Scott Aronson ’92 and his wife, Amanda, believe that global education is critical in today’s climate. “We see tremendous value in traveling to countries where English is not the primary spoken language because it builds perspective and respect for other cultures,” Scott Aronson says.
While he never studied abroad in college, Aronson’s work running an emergency management firm that supports the healthcare industry takes him around the world, most recently throughout the Middle East. His wife studied abroad while at Elon University and the family enjoys traveling. “I’ve had to work hard to prepare myself to be a well-oriented traveler and appreciate how travel continues to augment my education,” Aronson says.
The Aronsons recently established the Aronson Family Experiential Learning Fund in UNH’s College of Liberal Arts (COLA) in order to help more students take advantage of international travel. “With so many students working simply to finance their general education, study abroad and other experiential learning opportunities may just be out of reach, and we can help fill that gap,” says Aronson. The fund encourages travel to non-English-speaking countries and will support its first beneficiaries in the fall of 2019.
Talk to Andrew Jablonski ’19 and you understand the impact a gift like the Aronsons’ can make.
Jablonski already loved French when he arrived at UNH; then he discovered German. “I’m an outgoing person, and learning other languages gives me new spaces in which to talk to people and understand how they live,” he says. With rigorous language classes pushing him toward fluency, he was eager to study abroad but knew his family couldn’t cover the extra costs.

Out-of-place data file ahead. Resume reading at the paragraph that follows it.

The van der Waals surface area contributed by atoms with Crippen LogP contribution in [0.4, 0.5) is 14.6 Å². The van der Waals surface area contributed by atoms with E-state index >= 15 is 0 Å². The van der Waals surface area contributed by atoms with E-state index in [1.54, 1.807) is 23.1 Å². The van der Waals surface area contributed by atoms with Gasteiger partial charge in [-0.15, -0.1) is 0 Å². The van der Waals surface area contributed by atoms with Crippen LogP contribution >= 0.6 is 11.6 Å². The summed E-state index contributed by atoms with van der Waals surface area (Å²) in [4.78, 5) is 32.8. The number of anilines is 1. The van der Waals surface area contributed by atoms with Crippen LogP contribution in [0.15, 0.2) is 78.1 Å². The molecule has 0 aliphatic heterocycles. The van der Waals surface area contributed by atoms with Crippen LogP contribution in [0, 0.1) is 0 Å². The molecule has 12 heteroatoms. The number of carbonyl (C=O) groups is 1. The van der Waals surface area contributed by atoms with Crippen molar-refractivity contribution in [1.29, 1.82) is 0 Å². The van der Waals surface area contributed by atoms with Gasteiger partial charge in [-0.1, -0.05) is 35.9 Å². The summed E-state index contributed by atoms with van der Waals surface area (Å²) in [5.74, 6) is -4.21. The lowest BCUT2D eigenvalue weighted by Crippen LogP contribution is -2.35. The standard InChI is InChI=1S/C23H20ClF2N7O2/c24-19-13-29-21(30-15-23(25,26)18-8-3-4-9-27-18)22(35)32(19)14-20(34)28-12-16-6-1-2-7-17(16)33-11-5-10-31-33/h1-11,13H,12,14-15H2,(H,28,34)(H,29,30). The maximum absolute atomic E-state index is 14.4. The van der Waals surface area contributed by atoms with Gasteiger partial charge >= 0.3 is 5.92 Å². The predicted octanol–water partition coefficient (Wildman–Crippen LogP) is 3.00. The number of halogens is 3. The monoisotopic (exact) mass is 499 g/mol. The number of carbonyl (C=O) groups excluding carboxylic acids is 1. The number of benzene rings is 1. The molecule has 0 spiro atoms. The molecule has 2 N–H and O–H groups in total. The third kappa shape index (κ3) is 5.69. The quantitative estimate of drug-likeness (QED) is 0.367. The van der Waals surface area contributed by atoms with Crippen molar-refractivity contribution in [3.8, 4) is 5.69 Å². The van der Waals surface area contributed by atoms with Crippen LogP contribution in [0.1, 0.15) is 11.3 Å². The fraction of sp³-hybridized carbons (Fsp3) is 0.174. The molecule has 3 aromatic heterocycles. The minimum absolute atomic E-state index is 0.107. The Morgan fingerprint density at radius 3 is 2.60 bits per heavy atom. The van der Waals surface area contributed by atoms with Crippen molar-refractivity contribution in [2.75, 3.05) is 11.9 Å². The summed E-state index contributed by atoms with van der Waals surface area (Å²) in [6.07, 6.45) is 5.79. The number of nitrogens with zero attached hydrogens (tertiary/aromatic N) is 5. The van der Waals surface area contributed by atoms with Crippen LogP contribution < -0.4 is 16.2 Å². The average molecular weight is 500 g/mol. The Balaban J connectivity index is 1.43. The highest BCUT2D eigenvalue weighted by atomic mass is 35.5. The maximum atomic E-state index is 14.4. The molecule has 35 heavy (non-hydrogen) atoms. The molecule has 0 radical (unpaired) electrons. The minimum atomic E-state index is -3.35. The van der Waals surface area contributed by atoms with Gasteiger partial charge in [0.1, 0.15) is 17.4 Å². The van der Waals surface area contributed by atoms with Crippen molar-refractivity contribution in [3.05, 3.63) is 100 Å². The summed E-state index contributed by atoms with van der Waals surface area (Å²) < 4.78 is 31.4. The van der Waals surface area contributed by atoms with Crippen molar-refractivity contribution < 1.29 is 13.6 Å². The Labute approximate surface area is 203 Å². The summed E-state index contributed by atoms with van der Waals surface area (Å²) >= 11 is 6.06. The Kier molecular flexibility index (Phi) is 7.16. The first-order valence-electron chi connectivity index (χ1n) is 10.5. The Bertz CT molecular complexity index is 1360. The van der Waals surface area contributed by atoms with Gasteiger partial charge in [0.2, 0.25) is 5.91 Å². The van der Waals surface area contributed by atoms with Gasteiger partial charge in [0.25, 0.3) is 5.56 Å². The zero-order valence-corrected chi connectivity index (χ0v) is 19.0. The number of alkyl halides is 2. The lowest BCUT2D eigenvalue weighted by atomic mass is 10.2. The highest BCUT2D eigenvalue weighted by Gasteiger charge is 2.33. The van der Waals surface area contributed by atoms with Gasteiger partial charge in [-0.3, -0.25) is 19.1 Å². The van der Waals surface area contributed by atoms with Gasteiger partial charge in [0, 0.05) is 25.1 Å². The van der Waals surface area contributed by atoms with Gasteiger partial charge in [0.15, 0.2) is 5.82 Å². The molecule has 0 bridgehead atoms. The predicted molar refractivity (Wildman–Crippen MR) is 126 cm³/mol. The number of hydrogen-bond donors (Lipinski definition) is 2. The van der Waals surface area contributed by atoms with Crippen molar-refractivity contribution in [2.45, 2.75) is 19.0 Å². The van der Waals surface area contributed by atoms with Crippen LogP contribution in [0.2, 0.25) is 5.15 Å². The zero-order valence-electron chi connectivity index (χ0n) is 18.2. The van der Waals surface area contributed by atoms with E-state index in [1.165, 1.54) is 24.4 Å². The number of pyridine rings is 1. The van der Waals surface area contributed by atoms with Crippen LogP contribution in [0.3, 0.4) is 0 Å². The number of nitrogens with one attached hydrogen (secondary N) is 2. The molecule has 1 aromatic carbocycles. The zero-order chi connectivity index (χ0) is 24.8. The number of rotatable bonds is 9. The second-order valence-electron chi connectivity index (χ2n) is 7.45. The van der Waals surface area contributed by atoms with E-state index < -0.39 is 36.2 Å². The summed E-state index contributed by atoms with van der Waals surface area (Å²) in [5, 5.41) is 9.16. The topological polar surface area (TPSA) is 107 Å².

Receiving a donor-funded B. Thomas Trout Scholarship from COLA allowed him to participate in UNH’s intensive summer language program in Berlin, Germany. A second Trout scholarship and a grant from UNH Global helped him spend a semester each in Dijon, France, and Munich, Germany. Jablonski says studying abroad showed him a path to defining personal success beyond the classroom. He discovered that what made him vulnerable — navigating a new environment and culture, meeting new people, living with a host family — also gave him confidence to seek out new challenges.
Last summer, he lived in Berlin with friends of his former host family and studied independently for the seven-hour European Language Certificate (TELC) German exam, then stayed through the fall to intern in the public affairs office at the American Embassy. Jablonski scored at the near-native level of fluency on the TELC, which entitles him to live and work in Germany and opens the door to a future that he might never have imagined but for studying abroad. He is a semifinalist for a Fulbright English teaching apprenticeship next year and hopes to earn a graduate degree in Germany.
The Aronsons are happy to support students in COLA, where Scott was a political science major, in honor of what UNH invested in him. “In my first year as a student, I struggled to find my path, yet I always had the support of my professors and other students,” he says. The Aronsons are also mindful of the uncertainty that can surround funding for public universities and believes much can be done through thoughtful public/private partnerships.
Any investment in education for students is always worth it,” Aronson says.